Hurricanes Harvey and Irma Ravage the Northern Hemisphere

The+excessive+rain+from+Hurricane+Harvey+turned+I-10+into+an+ocean+with+waves+as+tall+as+four+feet.++Photo+Credit%3A++cnnwire

The excessive rain from Hurricane Harvey turned I-10 into an ocean with waves as tall as four feet. Photo Credit: cnnwire

This past month hurricanes Harvey and Irma blasted through the northern hemisphere as they traveled north, wreaking havoc and leaving a path of destruction in their wake. Hurricane Harvey devastated some Caribbean islands, part of Latin America, Texas and Louisiana while Hurricane Irma decimated some of the Caribbean Islands and Florida. In the span of four days, Harvey submerged Houston in fifty inches of rain, turning streets into rivers and interstates into raging oceans and causing catastrophic flooding in surrounding counties as well. On the other hand, Irma decimated 95% of Barbuda’s buildings and infrastructure, forcing all of the island’s inhabitants to flee to Antigua, leaving Barbuda uninhabited by humans for the first time in 300 years. Harvey and Irma have, directly or indirectly, caused the deaths of over one-hundred Americans and that number continues to rise as the flood waters recede. It is estimated by Moody’s Analytics that the total combined destruction from the hurricanes could range from 150 to 200 billion.

Students and faculty at Cape Henry have been affected both directly and indirectly by the destruction of Harvey and Irma. Junior Connor Spillane’s family owned a house in the Virgin Islands. According to Spillane, “There were two people sheltered in our house” as Hurricane Irma raged across the islands.

Senior Julia Skeen, president of the Humanitarian club, was deeply moved by the plight of those affected by the hurricanes. In the words of Skeen, the Humanitarian club is “centered around addressing global and national crises” and that because of the devastation wrought by Harvey and Irma “we need to do everything we possibly [can] to help these people.” Last week Julia sold numerous handmade and store bought baked goods to raise money for hurricane relief and all proceeds went to a Methodist organization dedicated towards aiding the victims of the hurricanes.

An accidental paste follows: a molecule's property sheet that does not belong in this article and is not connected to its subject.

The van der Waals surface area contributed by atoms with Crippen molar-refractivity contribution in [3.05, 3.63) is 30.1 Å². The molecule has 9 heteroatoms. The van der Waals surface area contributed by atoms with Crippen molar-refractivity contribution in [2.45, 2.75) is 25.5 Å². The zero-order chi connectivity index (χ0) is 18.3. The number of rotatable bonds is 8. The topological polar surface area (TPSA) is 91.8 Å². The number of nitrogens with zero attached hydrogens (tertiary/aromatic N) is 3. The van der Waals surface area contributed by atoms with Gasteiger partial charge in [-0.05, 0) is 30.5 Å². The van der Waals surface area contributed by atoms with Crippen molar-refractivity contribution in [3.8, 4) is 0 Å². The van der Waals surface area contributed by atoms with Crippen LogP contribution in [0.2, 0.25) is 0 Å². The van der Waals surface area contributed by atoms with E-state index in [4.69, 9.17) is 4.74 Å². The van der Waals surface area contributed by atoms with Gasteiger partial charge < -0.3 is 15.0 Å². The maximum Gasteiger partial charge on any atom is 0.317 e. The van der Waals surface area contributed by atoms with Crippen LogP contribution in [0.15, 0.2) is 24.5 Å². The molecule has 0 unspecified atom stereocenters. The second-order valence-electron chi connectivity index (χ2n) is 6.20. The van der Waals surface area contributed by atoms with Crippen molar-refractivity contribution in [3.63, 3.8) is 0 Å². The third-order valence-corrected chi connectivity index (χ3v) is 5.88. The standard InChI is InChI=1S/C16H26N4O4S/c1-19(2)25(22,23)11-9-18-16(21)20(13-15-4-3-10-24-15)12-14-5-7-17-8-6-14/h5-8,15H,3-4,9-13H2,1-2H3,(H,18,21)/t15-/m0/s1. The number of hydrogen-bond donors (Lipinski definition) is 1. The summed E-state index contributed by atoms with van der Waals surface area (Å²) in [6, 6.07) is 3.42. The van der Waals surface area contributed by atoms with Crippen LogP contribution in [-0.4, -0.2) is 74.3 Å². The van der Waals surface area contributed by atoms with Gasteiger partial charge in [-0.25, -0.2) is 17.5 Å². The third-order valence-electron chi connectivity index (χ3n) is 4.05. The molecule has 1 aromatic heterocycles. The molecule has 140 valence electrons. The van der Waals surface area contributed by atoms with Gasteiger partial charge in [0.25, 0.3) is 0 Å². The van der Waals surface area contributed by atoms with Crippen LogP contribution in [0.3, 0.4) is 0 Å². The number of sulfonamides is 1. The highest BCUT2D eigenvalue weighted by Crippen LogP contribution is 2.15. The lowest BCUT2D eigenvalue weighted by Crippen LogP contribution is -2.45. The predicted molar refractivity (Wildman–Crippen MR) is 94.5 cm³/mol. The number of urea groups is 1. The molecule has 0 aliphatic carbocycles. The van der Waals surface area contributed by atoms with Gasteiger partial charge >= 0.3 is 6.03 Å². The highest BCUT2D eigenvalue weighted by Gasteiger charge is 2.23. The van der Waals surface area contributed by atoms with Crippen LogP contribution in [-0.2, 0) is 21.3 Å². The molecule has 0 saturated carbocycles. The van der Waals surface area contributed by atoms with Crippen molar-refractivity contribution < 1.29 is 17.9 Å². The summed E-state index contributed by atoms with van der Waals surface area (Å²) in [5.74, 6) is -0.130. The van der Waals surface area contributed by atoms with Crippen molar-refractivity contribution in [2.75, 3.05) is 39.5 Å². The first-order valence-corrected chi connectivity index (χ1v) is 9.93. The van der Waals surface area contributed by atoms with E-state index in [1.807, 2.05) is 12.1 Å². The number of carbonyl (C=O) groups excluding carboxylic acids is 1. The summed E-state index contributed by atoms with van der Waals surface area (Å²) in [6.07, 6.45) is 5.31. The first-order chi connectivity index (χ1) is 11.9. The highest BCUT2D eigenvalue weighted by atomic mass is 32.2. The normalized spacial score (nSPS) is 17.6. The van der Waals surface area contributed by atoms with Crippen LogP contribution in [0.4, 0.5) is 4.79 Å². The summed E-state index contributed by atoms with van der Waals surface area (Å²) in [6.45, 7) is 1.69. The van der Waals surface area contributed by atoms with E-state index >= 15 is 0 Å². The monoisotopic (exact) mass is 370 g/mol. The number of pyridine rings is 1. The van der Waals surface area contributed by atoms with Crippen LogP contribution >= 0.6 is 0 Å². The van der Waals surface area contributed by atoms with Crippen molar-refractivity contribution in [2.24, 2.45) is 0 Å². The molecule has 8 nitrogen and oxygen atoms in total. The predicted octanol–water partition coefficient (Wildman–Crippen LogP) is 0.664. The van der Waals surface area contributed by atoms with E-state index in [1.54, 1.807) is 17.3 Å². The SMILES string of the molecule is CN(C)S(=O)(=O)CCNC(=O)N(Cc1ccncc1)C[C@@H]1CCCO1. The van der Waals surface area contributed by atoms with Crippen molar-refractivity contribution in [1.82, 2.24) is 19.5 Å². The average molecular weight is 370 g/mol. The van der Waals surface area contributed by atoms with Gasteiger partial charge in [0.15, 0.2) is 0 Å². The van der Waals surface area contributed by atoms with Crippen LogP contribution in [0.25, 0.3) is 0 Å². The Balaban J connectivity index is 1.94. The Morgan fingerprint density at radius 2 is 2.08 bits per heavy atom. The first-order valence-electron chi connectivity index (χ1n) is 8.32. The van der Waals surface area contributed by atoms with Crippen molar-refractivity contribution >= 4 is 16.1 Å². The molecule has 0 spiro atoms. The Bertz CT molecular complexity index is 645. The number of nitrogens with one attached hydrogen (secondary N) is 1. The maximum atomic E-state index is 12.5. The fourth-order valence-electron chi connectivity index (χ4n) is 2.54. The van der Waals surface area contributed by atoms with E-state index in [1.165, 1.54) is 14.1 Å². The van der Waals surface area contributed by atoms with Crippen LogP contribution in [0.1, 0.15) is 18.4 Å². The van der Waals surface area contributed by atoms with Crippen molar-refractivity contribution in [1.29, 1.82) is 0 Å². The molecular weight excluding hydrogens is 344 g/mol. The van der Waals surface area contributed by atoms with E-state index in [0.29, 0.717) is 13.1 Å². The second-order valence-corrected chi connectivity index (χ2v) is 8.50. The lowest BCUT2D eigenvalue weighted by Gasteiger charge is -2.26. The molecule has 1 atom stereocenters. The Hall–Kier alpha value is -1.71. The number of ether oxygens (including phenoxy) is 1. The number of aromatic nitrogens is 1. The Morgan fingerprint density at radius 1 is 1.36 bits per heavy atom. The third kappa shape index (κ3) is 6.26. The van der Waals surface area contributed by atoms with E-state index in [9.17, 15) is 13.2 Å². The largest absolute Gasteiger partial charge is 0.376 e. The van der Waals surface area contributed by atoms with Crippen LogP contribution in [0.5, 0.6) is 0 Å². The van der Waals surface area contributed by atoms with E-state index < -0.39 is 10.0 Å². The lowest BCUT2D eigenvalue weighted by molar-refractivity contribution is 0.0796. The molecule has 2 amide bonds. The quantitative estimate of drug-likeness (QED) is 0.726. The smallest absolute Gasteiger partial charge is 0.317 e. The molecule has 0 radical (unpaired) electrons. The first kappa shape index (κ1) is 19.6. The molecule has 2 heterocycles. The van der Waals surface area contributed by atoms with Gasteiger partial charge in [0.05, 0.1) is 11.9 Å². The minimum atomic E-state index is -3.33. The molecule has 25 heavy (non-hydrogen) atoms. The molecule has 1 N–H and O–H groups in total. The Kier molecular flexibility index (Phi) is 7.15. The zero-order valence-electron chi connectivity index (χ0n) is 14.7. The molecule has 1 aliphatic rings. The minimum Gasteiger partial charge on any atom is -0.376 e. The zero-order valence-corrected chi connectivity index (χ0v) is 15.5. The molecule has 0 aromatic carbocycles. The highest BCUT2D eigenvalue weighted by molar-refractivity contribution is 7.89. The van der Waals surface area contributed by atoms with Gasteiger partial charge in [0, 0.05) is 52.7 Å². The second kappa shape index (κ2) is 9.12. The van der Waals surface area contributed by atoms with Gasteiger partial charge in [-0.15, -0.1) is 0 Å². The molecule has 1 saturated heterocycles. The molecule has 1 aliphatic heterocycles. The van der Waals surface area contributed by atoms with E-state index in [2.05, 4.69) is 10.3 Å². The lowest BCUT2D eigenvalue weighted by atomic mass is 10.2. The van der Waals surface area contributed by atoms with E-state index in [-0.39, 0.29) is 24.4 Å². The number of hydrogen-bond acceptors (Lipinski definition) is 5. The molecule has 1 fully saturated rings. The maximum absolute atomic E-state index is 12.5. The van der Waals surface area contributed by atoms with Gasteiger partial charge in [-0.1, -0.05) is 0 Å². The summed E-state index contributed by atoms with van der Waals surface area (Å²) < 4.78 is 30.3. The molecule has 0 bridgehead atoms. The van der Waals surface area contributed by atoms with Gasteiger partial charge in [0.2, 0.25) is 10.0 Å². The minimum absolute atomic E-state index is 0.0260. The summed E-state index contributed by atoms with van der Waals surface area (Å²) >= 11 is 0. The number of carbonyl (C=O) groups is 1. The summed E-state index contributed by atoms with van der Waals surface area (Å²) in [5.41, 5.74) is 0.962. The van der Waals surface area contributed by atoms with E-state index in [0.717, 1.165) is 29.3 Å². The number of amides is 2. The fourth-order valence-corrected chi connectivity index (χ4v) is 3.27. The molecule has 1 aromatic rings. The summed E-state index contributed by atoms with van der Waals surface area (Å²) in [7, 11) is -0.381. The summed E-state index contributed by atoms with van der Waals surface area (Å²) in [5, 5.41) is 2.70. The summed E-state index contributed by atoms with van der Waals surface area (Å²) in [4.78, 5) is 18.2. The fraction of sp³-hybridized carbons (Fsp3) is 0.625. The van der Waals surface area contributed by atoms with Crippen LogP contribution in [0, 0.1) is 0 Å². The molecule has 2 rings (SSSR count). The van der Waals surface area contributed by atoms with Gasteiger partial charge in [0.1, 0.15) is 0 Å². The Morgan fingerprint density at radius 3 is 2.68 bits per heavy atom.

When questioned if a Nexus trip to Texas or Florida to aid with reconstruction was a good idea, Julia stated that “I think that’s a brilliant idea. I think that it would just be such a great service project to do, especially within the country to help rebuild and just be there for our fellow citizens.” Mr. Fluharty, Director of Global Studies, shared that such a trip was already being planned. According to Mr. Fluharty, one idea that was being explored was if it is possible to drive down to Florida via I-95 with a convoy of trucks bearing generators, water, and other life-sustaining necessities. Mr. Fluharty is also considering ways the Cape Henry community can aid the nations of the Caribbean. This aid is necessary as Hurricanes Jose and Maria have battered the already devastated island nations and left Puerto Rico powerless.